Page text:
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Free Float - Changing Country Mix in World Market-Cap

Changing Country Mix in World Market-Cap Posted on Friday, June 20th, 2008 | In Brazil, China, Current Market News, Germany, India, Japan, Russia
Contributed by: Richard Shaw (

The world market capitalization is ever changing as share and market values fluctuate, and the US share is shrinking.

The US market share has been declining steadily in recent years, while other markets have been increasing. Today, the US market (proxy SPY) has declined to less than 41% from nearly 53% as recently as of 2004, according to the S&P “World by the Numbers” report. In earlier times, the US share was much higher than 53%.

Emerging markets (proxies VWO and EEM) have been gaining market share notably through the BRIC countries of Brazil (proxy EWZ), Russia (proxy RSX), India (proxy INP), and China (proxy FXI).

Germany (proxy EWG) and Japan (proxy EWJ) have held their own and actually increased their market share since 2004.


This table presents the annual market shares for the US, Japan, Germany, China, India, Brazil and Russia as of January of 2004, 2005, 2006, 2007, 2008 and May 2008.

Note that market share in this case is “free-float” market share, meaning freely investable shares. Free-float excludes shares not available for trading, such as government owned shares.

As of May 2008, world free-float market-cap was about $30.7 trillion versus a total market-cap of about $50.7 trillion. In other words, only about 61% of world total market-cap is considered free-float.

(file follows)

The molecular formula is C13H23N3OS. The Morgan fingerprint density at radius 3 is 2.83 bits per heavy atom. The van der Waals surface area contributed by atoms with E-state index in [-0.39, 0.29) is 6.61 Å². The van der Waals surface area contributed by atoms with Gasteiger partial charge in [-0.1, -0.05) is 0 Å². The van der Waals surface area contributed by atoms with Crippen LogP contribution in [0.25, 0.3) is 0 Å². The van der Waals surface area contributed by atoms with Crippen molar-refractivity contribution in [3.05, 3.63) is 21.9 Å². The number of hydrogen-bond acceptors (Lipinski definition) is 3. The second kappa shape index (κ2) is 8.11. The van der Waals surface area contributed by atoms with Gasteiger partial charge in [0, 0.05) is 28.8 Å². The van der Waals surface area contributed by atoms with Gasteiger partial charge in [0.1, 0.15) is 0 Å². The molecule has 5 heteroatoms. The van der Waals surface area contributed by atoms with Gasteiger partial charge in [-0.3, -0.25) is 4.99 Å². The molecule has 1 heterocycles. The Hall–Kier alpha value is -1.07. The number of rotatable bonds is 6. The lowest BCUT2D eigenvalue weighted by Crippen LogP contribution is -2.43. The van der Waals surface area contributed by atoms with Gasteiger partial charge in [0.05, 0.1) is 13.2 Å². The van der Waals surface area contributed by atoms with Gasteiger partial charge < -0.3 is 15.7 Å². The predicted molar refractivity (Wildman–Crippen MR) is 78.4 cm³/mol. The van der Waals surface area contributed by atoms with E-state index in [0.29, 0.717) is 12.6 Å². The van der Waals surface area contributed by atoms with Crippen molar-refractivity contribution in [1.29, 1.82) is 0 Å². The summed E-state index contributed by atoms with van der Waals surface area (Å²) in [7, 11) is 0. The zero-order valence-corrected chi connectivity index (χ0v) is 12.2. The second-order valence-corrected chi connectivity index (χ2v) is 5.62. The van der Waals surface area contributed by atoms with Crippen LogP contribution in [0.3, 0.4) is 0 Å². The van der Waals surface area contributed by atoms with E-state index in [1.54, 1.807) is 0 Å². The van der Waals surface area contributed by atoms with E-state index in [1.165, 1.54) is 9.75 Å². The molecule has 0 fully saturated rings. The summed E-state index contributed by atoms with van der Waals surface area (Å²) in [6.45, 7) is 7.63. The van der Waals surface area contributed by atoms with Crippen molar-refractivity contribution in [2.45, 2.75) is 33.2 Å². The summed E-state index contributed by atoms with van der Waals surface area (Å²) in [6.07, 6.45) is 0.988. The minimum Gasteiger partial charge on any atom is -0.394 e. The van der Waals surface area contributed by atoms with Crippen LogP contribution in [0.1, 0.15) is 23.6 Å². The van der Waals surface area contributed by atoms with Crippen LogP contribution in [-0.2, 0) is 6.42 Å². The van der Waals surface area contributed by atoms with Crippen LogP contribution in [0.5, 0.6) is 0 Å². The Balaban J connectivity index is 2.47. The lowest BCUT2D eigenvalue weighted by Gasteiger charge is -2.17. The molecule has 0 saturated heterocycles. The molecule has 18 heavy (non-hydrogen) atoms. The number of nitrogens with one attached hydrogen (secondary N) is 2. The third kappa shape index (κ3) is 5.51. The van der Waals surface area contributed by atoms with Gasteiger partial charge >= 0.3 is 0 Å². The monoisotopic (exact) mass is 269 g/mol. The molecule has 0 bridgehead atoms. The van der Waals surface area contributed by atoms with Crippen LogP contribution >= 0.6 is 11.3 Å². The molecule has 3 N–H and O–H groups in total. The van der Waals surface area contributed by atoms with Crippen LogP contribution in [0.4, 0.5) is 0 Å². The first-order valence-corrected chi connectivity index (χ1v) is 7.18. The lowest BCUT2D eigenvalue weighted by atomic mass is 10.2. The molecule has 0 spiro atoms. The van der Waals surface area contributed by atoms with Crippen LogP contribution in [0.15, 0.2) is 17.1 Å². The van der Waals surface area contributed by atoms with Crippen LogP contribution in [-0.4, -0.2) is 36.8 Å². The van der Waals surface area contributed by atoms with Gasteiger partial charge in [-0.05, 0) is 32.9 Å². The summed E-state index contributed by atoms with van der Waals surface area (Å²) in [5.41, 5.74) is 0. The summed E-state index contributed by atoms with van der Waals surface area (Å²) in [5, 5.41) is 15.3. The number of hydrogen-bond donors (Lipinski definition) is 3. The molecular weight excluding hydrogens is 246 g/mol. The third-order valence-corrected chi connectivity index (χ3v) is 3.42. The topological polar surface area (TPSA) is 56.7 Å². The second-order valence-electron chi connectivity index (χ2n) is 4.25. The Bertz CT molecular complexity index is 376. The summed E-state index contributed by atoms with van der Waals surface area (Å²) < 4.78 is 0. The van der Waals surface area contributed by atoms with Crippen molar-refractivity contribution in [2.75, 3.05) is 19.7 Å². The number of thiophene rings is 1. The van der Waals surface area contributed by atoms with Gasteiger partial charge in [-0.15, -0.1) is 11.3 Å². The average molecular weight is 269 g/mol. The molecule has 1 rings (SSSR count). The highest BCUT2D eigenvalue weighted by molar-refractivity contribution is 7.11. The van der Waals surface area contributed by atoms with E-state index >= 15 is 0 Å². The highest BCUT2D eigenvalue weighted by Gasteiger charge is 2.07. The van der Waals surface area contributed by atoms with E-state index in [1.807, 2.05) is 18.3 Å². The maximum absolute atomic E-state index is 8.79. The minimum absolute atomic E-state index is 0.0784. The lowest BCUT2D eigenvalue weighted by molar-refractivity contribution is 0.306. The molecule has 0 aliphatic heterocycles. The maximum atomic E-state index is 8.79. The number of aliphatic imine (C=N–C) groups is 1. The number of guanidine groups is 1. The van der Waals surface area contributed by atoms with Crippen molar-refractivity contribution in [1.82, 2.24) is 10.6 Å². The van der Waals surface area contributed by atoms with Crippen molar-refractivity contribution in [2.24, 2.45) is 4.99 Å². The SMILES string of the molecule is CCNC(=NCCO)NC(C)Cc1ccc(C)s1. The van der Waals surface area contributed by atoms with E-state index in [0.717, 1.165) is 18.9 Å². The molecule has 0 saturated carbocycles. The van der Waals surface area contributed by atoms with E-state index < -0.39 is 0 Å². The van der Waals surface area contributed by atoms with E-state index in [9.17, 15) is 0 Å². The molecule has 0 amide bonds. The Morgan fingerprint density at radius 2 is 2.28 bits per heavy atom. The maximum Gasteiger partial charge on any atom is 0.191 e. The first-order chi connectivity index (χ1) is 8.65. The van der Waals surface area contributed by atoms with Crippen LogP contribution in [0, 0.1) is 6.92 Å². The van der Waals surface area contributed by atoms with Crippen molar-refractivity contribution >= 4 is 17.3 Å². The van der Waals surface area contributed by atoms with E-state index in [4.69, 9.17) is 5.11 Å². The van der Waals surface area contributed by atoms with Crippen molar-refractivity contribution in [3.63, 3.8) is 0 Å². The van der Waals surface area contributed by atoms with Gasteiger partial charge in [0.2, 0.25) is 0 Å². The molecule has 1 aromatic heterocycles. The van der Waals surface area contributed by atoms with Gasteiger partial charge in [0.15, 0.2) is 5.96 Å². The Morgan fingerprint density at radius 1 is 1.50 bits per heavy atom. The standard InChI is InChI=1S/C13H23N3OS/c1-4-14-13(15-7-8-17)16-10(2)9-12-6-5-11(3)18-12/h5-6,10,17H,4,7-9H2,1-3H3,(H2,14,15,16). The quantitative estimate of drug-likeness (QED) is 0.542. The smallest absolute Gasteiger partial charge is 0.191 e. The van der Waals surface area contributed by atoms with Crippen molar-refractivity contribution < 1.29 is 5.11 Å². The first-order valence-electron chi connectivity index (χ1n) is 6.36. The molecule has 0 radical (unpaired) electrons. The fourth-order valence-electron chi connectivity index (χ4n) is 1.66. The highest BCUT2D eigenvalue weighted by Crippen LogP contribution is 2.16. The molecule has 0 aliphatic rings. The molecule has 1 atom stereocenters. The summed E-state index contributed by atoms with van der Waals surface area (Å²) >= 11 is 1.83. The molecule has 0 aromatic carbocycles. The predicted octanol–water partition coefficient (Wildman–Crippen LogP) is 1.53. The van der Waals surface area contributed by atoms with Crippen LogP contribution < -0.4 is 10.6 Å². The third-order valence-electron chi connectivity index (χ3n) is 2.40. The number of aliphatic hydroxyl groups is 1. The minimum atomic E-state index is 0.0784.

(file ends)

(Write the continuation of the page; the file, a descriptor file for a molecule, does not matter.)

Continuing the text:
The US share has declined in part because the US market has not appreciated as fast as many other markets, but also because emerging markets have been releasing more shares into the free-float category.

The US share will likely continue to decline as more non-US markets open up their free-float, and perhaps as other markets gain in value at a faster pace.

Consider that 90% of US total market-cap is free-float, whereas only 19% of China’s total market-cap is free-float. China’s free-float market share would quadruple if 90% of its total market-cap were free to float.

Similar but less extreme circumstances exist between other developed market countries and other emerging market countries. For example, Japan and Germany have 75% and 76% of their total market-cap as free-float respectively, while Brazil, Russia and India have 51%, 39% and 31% of their total market-cap in free-float.

The approximate 41% US world market-cap share is in stark contrast to the typical 75% to 85% or higher US weight within the stock allocation of most US investor portfolios.

Those allocations may be suitable and appropriate, but here are some interesting questions to consider:

  • Are most US investors aware that they have massively overweighted US stocks versus the US world weight?
  • Do most US investors actively feel that US stocks are a better investment return opportunity which they have intentionally overweighted?
  • Are most US investors underweight non-US stocks because they are concerned about foreign currency risk exposure of investing in non-US stocks?
  • Do most investment advisors inform their clients of world market shares as it may relate to allocation choices, and then make an active and reasoned choice to overweight their US positions?
  • Will most US investors continue to hold 75% to 85% or more in US stocks when/if the US world market-cap share falls to 30%?
  • As a global citizen in a global investment world, what is the rational country allocation for you?